I’m posting this not in a spirit of whining, but in a spirit of warning. New admins are often blindsided by the abrupt shift in the ways people act towards them. Some people just need a villain to hold their story together. Knowing that you’re the villain ex officio can help, even if you never completely get used to it.
Thursday, January 10, 2013
The book is out, and shipping!
Fearless prediction time: The City College of San Francisco will get some sort of extension -- possibly presented as “probationary” -- on its deadline to show improvement or lose accreditation. Given the size of the college, and the political impact of a loss of accreditation (which would almost certainly lead to closure), I just don’t see the hammer falling in March.
Unfortunately, it appears that many of the folks who need to agree to drastic changes are making that same calculation, and foot-dragging as a result.
The saving grace, perversely enough, may be rapidly declining enrollments. It’s one thing to argue with an accreditor; it’s quite another to argue with the public. Here’s hoping that sane minds prevail on campus and they get their stuff together before the death spiral becomes unstoppable.
I don’t know if the “flex degrees” that Wisconsin is rolling out will work, but they strike me as a promising start. It appears that they’ll be focused more on competencies than on credits, which is a prerequisite to any meaningful progress.
I’m hopeful that this option, and others like it, become sufficiently popular that the Department of Education starts to get a little more willing to move on financial aid rules. Right now, those are the greatest barriers to campus innovation. Charge the Department of Ed with improving results, rather than preventing change, and we can get somewhere. On, Wisconsin!
Voice is data. I don’t mind so much paying for monthly data use, but breaking out voice as its own separate item leaves a bad taste. Why can’t it all just fall under data? Verizon, I’m looking at youuu...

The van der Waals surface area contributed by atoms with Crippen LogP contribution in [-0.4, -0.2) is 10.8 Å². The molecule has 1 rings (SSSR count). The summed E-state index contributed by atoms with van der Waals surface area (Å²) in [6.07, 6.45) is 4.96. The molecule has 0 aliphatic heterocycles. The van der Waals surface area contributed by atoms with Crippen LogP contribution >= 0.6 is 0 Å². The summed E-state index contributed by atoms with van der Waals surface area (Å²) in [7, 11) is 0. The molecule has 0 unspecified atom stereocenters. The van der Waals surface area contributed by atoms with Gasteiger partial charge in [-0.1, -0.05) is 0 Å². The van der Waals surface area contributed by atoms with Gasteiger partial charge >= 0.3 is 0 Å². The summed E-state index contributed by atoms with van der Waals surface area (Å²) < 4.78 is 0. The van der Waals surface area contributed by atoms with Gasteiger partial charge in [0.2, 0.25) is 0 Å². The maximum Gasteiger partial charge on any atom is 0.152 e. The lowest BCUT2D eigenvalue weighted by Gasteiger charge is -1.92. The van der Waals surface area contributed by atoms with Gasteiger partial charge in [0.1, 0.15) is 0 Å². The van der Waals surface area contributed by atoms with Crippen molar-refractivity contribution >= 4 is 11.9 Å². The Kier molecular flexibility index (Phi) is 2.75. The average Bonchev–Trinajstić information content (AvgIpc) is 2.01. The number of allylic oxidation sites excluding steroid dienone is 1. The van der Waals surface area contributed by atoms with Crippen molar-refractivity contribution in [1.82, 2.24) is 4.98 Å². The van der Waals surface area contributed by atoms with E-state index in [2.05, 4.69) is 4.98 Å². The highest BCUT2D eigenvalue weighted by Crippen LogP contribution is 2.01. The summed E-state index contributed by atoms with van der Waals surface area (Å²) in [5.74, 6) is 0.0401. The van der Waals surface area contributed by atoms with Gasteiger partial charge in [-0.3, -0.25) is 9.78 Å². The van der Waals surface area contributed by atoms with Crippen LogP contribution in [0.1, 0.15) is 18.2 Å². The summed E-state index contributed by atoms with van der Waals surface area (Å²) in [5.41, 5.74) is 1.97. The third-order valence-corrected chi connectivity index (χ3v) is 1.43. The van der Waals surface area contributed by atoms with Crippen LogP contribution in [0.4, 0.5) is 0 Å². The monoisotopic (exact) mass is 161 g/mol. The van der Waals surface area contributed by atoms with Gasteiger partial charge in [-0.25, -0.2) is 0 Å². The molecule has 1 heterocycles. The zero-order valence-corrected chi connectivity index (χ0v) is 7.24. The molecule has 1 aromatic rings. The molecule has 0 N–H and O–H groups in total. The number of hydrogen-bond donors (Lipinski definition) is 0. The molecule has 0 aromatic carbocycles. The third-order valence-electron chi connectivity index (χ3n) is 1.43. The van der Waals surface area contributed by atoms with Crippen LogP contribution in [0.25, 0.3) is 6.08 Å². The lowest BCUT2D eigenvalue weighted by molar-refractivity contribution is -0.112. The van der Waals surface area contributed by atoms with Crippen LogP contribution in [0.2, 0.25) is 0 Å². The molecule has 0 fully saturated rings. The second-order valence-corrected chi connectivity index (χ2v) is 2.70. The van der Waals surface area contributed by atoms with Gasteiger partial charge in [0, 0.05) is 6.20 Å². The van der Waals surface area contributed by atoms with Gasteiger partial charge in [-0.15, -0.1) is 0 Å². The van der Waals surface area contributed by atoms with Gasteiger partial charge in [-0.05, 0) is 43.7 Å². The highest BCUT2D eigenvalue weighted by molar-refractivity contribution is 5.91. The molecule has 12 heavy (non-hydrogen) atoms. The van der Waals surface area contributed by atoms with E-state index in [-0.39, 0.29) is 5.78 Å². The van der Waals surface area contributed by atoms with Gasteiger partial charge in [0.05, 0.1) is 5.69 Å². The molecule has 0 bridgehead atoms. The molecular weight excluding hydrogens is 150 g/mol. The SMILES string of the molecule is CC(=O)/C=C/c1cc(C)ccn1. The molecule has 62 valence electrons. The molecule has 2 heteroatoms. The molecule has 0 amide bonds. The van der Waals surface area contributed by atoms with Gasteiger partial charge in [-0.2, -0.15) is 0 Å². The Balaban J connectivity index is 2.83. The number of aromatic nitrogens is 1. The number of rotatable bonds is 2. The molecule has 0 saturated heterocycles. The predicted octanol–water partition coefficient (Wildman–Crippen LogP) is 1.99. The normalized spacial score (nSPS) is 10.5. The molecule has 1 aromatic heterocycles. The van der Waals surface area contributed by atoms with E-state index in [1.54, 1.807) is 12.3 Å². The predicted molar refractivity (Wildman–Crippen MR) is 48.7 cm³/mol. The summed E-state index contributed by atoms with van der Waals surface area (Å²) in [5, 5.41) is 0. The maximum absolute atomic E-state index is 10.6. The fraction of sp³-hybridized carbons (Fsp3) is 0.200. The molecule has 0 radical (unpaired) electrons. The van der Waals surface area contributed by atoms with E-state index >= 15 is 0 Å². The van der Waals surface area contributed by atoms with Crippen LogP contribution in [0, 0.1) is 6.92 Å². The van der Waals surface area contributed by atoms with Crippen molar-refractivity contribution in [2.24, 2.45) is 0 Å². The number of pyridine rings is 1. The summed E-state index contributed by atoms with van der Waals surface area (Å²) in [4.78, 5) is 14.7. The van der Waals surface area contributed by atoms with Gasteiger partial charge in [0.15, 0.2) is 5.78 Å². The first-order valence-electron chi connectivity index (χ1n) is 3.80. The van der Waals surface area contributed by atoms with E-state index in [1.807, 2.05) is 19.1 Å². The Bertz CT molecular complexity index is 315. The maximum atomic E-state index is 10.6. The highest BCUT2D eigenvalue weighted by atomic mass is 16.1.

This story about Pell grant restrictions struck me as inevitable. Among the effects of reducing Pell grant eligibility are reduced enrollments by low-income people, increased reliance on loans (especially private ones that aren’t subject to federal limits), and increased time spent on working for pay, rather than studying.
Historically, social mobility has been an antidote to the political effects of economic polarization. When that mobility goes away, it’s harder to explain to a have-not why she shouldn’t resent the haves. There was a time when conservatives understood this. Nelson Rockefeller didn’t pour money into SUNY because he was a closet socialist; he poured money into SUNY to offer people who might otherwise have been threatening a stake in the system.
And yes, degrees do still help with mobility. I noted with gratitude the latest study showing that while a degree isn’t any sort of guarantee, in the aggregate, you’re much better off economically having one than not having one. That’s why recessions increase enrollments in community colleges. (That, and the lower opportunity cost of enrolling when other opportunities are scarce.) Folks on the ground know that education matters.
I’d rather have students work fewer hours for pay, have time to study, and graduate with less debt. I just don’t see what’s so radical or threatening about that.